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BACKGROUND AND OBJECTIVES: There has been a rapid increase in the rate of pediatric opioid-related hospitalizations. It is unknown how this increase has impacted the use of pediatric critical care. Our objective in this study was to assess the trends in pediatric hospitalization for opioid ingestions in a cohort of US children’s hospitals and, specifically, to evaluate the impact on pediatric critical care resource use.
METHODS: A retrospective cohort study of the Pediatric Health Information System was performed to identify hospitalizations for opioid ingestions from 2004 to 2015. Admission to the PICU and the use of naloxone, vasopressors, and ventilation were assessed by using billing data. The primary outcome measure was the trend in the rate of PICU admission for opioid-related ingestion over time, assessed by using Poisson regression.
RESULTS: There were 3647 opioid-related hospitalizations in 31 hospitals; 42.9% required PICU care. The overall mortality was 1.6%, with annual deaths decreasing from 2.8% to 1.3% (P < .001). The number of opioid-related hospitalizations requiring PICU care doubled between 2004 and 2015. The rate of PICU admission for opioid-related hospitalization increased significantly, from 24.9 to 35.9 per 10 000 PICU admissions (P < .001). Among PICU admissions, 37.0% required mechanical ventilator support, and 20.3% required vasopressors.
CONCLUSIONS: The US opioid crisis is negatively impacting children, and the rate of hospitalization and PICU admission for pediatric opioid ingestions is increasing. Current efforts to reduce adult opioid use have not curtailed the incidence of pediatric opioid ingestions, and additional efforts are needed to reduce preventable opioid exposure in children.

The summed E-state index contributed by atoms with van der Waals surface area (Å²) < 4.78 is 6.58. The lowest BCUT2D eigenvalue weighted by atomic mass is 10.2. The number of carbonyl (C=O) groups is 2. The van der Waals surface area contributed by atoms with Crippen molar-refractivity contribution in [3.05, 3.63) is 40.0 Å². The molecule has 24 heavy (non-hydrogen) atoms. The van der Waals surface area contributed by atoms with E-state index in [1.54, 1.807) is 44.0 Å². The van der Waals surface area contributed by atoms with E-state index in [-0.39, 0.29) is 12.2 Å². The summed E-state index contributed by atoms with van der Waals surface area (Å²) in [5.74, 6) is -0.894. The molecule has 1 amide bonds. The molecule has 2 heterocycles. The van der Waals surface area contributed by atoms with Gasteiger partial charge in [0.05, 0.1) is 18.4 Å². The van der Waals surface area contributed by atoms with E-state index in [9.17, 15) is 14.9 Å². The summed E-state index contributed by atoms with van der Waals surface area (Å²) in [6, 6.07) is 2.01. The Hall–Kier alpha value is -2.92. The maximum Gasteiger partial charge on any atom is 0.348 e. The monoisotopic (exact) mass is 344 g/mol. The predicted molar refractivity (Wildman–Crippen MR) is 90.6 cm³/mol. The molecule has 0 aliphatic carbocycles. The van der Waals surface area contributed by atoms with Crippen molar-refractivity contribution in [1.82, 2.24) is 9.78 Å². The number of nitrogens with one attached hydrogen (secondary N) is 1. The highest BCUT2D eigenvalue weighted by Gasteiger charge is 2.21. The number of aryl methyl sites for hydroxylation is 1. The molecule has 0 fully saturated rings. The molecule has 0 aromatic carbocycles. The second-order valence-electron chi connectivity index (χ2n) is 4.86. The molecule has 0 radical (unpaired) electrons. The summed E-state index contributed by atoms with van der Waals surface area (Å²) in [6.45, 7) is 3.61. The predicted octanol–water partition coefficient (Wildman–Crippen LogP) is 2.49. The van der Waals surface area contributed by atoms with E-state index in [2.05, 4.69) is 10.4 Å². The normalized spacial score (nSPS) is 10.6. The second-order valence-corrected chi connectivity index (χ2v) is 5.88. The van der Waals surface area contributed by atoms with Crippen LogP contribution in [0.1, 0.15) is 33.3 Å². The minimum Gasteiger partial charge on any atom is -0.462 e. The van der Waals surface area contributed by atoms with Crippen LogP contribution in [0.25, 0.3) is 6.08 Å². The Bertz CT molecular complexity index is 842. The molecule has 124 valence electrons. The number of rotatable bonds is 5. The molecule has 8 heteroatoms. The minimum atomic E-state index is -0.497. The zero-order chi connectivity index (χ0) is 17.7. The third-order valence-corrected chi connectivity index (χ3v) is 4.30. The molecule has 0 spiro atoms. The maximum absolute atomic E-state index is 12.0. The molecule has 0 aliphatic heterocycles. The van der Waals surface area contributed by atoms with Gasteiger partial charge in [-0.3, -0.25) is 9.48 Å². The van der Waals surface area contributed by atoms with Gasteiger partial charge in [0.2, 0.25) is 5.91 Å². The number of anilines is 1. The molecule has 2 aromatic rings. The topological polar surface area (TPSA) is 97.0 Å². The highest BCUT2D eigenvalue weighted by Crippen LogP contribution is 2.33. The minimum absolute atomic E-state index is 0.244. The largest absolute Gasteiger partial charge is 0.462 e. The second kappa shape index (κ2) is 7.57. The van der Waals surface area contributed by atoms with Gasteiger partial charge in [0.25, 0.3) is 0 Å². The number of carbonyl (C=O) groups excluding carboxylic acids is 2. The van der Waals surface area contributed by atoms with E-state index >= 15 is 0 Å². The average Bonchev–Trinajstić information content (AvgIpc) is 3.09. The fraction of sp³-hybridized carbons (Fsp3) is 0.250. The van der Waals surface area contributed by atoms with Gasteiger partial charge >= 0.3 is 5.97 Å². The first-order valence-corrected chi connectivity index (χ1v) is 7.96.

- ED —
- emergency department
- ICD-9 —
- International Classification of Diseases, Ninth Revision
- ICD-10 —
- International Classification of Diseases, 10th Revision
- ICD-9-CM —
- International Classification of Diseases, Ninth Revision, Clinical Modification
- PHIS —
- Pediatric Health Information System
What’s Known on This Subject:
Currently, there is an opioid epidemic in the United States. Pediatric exposure to these drugs has been associated with a rapid increase in the annual rate of pediatric opioid-related hospitalizations.
What This Study Adds:
This is the first study to assess PICU resource use because of opioid ingestion. Between 2004 and 2015, PICU admissions for opioid ingestion increased by 35%, with a concomitant increase in mechanical ventilation and vasopressors but reduced costs per PICU admission.
The number of deaths in the United States that are attributable to opioid medications has doubled since 2000.1,2 Poisonings that are attributed to prescription drugs are now the leading cause of injury-related mortality in the United States.3,4 Despite a number of high-profile prevention strategies, poisonings from prescription medications continue to be a major cause of morbidity among children.5 Emergency department (ED) visits for opioid-related indications have risen substantially in both children and adults during the past 2 decades; ED visits for prescription-opioid overdose, abuse, and misuse now rival those of illicit drugs, including heroin and cocaine.6,7 Even in children <6 years old, opioids now account for the majority of drug poisonings.8
The incidence of hospitalization for prescription-opioid poisonings among children and adolescents 1 to 19 years of age increased nearly twofold from 1997 to 2012, with the largest percentage increase occurring among the youngest children, aged 1 to 4 years.9 Additionally, there has been a worrisome increase in the adult intensive care mortality from opioid overdose.10 It is unknown whether this trend, either in-hospital mortality or the need for critical care, is also occurring in the pediatric population. Understanding these trends is essential for appropriate planning within the pediatric critical care community. It is also essential to understand the financial contribution of complex and expensive multiorgan care provided in the PICU relative to overall hospital-associated costs of opioid-related hospitalization so that cost-reduction strategies can be implemented.